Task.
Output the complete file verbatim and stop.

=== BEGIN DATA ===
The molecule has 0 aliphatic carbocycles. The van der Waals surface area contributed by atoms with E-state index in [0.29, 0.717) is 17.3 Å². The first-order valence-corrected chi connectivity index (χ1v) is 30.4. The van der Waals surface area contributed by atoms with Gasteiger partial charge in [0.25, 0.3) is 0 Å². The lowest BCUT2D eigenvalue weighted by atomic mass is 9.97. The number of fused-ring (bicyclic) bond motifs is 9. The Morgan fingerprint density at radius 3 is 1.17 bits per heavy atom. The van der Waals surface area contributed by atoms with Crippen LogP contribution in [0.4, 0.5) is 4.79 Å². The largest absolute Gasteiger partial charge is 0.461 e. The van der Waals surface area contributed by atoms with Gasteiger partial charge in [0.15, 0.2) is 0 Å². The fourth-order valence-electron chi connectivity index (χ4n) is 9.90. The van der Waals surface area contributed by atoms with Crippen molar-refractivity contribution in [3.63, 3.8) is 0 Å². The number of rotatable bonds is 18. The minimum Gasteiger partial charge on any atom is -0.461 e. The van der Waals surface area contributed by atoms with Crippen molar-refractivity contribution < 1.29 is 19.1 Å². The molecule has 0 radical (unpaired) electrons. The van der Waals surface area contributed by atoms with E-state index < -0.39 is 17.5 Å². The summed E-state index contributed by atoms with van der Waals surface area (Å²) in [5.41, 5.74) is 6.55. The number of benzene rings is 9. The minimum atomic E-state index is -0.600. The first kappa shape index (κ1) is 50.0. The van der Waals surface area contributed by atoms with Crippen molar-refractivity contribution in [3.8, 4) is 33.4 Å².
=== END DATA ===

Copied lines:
The molecule has 0 aliphatic carbocycles. The van der Waals surface area contributed by atoms with E-state index in [0.29, 0.717) is 17.3 Å². The first-order valence-corrected chi connectivity index (χ1v) is 30.4. The van der Waals surface area contributed by atoms with Gasteiger partial charge in [0.25, 0.3) is 0 Å². The lowest BCUT2D eigenvalue weighted by atomic mass is 9.97. The number of fused-ring (bicyclic) bond motifs is 9. The Morgan fingerprint density at radius 3 is 1.17 bits per heavy atom. The van der Waals surface area contributed by atoms with Crippen LogP contribution in [0.4, 0.5) is 4.79 Å². The largest absolute Gasteiger partial charge is 0.461 e. The van der Waals surface area contributed by atoms with Gasteiger partial charge in [0.15, 0.2) is 0 Å². The fourth-order valence-electron chi connectivity index (χ4n) is 9.90. The van der Waals surface area contributed by atoms with Crippen molar-refractivity contribution in [3.63, 3.8) is 0 Å². The number of rotatable bonds is 18. The minimum Gasteiger partial charge on any atom is -0.461 e. The van der Waals surface area contributed by atoms with Crippen molar-refractivity contribution < 1.29 is 19.1 Å². The molecule has 0 radical (unpaired) electrons. The van der Waals surface area contributed by atoms with E-state index < -0.39 is 17.5 Å². The summed E-state index contributed by atoms with van der Waals surface area (Å²) in [5.41, 5.74) is 6.55. The number of benzene rings is 9. The minimum atomic E-state index is -0.600. The first kappa shape index (κ1) is 50.0. The van der Waals surface area contributed by atoms with Crippen molar-refractivity contribution in [3.8, 4) is 33.4 Å².